“I enjoy the peacefulness,” says Kim Moran of Clear Lake. “It’s just a nice place to come and relax. It’s beautiful here.”

Moran is one of the many volunteers who make this privately-funded garden a glorious place for the public to visit. During a recent Fresh on Fridays celebration at the Gardens, Moran had found a quiet table to sit and work, creating flowers for the top of a wedding cake.

“I’m involved with doing the food for Central Gardens, so I thought while I was doing that I could also sit here and make flowers. It’s a beautiful place to sit and work,” she explains.

The wedding was to be the following day in another location, and, while Moran sat and rolled the sugared flowers, she had time to chat with friends gathers around her table. Joining her was Linda Sorenson, another volunteer at the Gardens. She assists with planning the art feature on the second Friday of each month, as well as the Recycle, Repurpose and Reuse feature on the fifth Friday of the month.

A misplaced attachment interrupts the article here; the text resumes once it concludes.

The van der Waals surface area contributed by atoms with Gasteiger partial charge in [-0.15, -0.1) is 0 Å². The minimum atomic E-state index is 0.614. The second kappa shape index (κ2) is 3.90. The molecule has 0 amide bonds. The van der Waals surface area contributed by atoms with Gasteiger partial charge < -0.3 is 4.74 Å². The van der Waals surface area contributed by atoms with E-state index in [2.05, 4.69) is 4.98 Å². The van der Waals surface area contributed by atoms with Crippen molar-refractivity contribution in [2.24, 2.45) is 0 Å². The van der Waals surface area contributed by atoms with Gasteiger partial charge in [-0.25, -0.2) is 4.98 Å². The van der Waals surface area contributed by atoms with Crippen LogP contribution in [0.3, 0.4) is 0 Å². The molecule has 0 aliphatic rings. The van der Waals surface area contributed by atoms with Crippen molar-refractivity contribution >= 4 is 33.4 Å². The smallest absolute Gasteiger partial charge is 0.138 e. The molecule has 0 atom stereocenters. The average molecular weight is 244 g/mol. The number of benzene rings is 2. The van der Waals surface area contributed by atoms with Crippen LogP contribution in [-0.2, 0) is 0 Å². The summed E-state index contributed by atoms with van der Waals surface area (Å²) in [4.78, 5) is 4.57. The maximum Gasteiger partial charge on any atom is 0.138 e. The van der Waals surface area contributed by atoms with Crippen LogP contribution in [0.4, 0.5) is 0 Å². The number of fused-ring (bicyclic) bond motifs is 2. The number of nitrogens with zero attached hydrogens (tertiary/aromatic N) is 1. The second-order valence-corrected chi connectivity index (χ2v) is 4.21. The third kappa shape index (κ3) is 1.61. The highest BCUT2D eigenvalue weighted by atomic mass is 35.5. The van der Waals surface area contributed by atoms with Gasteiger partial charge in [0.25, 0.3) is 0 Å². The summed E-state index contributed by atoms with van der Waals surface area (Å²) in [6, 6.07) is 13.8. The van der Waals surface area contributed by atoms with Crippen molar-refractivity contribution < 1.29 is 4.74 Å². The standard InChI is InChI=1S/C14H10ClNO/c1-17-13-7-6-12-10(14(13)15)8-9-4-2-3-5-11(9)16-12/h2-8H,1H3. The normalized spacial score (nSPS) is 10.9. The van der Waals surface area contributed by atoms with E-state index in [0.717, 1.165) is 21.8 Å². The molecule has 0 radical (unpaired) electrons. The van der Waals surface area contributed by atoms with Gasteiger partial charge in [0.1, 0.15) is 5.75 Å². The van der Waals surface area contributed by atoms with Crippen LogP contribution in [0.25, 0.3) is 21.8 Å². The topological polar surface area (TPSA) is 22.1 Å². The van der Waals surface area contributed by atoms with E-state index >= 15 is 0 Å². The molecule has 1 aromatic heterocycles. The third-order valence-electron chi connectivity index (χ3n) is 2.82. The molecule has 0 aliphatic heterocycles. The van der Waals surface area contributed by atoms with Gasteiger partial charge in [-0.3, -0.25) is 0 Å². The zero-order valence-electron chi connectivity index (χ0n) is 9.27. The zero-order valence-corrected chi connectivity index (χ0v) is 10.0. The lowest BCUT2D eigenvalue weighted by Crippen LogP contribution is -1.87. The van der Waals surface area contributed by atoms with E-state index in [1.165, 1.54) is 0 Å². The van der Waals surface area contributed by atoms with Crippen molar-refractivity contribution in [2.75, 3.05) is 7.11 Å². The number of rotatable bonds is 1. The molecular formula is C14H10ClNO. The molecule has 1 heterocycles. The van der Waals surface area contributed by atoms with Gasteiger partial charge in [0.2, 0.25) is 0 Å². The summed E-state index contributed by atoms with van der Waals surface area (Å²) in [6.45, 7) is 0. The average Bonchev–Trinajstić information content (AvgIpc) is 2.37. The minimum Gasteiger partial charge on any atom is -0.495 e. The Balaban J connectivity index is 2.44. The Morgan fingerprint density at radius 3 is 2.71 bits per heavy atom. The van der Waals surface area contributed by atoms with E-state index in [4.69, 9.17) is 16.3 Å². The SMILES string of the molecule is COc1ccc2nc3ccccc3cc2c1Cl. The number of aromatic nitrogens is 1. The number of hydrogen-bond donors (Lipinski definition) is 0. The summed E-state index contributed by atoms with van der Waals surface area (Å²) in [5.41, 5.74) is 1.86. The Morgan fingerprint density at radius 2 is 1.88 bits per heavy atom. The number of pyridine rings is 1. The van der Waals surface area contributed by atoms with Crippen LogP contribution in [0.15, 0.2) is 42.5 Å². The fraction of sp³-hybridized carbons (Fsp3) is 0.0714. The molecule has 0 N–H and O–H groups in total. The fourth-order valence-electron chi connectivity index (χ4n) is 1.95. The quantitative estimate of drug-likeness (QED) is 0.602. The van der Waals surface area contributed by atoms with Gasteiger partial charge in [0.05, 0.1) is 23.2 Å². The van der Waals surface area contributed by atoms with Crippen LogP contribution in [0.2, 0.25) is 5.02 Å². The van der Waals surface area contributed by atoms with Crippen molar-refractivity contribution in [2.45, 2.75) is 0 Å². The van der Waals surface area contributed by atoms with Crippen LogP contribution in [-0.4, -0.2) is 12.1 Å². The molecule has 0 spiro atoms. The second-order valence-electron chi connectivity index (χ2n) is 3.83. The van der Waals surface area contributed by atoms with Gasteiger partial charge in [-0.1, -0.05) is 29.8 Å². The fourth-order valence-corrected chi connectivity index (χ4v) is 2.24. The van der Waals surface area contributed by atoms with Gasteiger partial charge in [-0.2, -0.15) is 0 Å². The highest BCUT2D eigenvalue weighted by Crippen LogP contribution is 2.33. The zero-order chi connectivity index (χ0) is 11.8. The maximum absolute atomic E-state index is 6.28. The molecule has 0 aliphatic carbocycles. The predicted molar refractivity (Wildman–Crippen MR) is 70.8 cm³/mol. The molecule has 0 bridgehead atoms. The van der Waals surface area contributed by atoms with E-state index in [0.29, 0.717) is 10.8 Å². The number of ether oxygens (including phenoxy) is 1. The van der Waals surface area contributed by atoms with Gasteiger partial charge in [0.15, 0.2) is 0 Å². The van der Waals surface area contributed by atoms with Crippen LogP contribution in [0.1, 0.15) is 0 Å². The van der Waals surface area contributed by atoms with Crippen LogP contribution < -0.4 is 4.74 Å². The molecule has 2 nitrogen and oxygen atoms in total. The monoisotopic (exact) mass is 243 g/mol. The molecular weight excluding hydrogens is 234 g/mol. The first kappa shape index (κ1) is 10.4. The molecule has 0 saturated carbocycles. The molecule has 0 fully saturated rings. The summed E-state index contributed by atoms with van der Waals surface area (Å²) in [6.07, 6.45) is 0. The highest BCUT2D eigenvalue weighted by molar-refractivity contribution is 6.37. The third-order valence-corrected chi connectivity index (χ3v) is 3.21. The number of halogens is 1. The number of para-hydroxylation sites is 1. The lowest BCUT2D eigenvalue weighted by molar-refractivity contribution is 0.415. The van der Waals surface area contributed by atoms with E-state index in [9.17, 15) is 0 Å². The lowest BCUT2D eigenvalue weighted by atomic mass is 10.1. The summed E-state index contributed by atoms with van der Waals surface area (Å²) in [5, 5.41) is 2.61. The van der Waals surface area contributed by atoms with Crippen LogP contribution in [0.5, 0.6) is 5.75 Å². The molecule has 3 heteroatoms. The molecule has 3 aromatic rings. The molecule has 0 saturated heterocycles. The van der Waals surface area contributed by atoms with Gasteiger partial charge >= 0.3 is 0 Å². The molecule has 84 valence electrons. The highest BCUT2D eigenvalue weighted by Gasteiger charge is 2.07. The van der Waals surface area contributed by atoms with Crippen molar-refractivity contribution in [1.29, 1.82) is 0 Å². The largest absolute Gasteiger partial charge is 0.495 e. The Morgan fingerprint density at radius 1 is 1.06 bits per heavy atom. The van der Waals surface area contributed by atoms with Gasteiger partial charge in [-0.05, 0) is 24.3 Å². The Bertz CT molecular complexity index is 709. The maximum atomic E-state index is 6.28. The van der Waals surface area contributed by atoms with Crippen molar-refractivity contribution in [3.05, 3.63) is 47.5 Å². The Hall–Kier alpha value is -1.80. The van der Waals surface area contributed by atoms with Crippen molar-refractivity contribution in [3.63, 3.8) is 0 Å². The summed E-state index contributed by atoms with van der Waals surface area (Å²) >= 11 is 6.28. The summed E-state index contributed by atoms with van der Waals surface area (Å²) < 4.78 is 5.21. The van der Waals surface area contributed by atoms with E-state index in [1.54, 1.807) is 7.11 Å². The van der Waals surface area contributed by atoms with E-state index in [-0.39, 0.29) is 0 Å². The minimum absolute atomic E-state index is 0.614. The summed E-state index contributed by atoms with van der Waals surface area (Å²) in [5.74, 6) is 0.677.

On this particular Friday, Paul Weitzel of Mason City was singing and playing the guitar as guests sipped lavender lemonade (with lavender fresh from Moran’s garden) and munched on chocolate-dipped strawberries. On other Fridays, guests will find artists bringing canvases to life or demonstrating the art of making dried flowers. Even knitting groups have been known to come and share their artistry as the needles fly.

Recycle, Repurpose and Reuse, held when there is a fifth Friday in the month, is particularly fun, as Sorenson shows have to turn ordinary junk into outdoor art pieces. (Hint: Colorful old bowling balls make great reflecting balls on farms where the open wind is notorious for sending ordinary balls into the next county.)

“In my own gardens, I have a lot of repurposed items, like an old wagon, a sewing machine and just a lot of things,” Sorenson says. “I’m a farm girl so I have a lot of old containers, feed buckets and things like that.”